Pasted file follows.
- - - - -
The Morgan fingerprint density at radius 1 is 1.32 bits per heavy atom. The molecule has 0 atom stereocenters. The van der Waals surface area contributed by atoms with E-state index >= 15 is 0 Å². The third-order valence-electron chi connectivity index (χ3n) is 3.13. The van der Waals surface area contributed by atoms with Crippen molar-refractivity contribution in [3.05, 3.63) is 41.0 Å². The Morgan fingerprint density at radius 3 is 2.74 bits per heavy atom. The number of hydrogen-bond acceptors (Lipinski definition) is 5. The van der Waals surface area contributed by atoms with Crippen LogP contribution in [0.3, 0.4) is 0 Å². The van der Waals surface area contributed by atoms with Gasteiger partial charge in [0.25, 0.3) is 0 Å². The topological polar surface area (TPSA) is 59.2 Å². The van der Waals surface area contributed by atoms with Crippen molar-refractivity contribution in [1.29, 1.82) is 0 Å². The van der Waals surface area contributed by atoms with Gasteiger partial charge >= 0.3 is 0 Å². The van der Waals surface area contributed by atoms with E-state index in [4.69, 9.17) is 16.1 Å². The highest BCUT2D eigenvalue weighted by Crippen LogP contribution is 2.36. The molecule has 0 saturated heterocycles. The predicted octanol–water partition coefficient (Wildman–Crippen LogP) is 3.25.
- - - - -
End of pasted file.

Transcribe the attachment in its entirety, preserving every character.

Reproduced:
The Morgan fingerprint density at radius 1 is 1.32 bits per heavy atom. The molecule has 0 atom stereocenters. The van der Waals surface area contributed by atoms with E-state index >= 15 is 0 Å². The third-order valence-electron chi connectivity index (χ3n) is 3.13. The van der Waals surface area contributed by atoms with Crippen molar-refractivity contribution in [3.05, 3.63) is 41.0 Å². The Morgan fingerprint density at radius 3 is 2.74 bits per heavy atom. The number of hydrogen-bond acceptors (Lipinski definition) is 5. The van der Waals surface area contributed by atoms with Crippen LogP contribution in [0.3, 0.4) is 0 Å². The van der Waals surface area contributed by atoms with Gasteiger partial charge in [0.25, 0.3) is 0 Å². The topological polar surface area (TPSA) is 59.2 Å². The van der Waals surface area contributed by atoms with Crippen molar-refractivity contribution in [1.29, 1.82) is 0 Å². The van der Waals surface area contributed by atoms with Gasteiger partial charge >= 0.3 is 0 Å². The van der Waals surface area contributed by atoms with E-state index in [4.69, 9.17) is 16.1 Å². The highest BCUT2D eigenvalue weighted by Crippen LogP contribution is 2.36. The molecule has 0 saturated heterocycles. The predicted octanol–water partition coefficient (Wildman–Crippen LogP) is 3.25.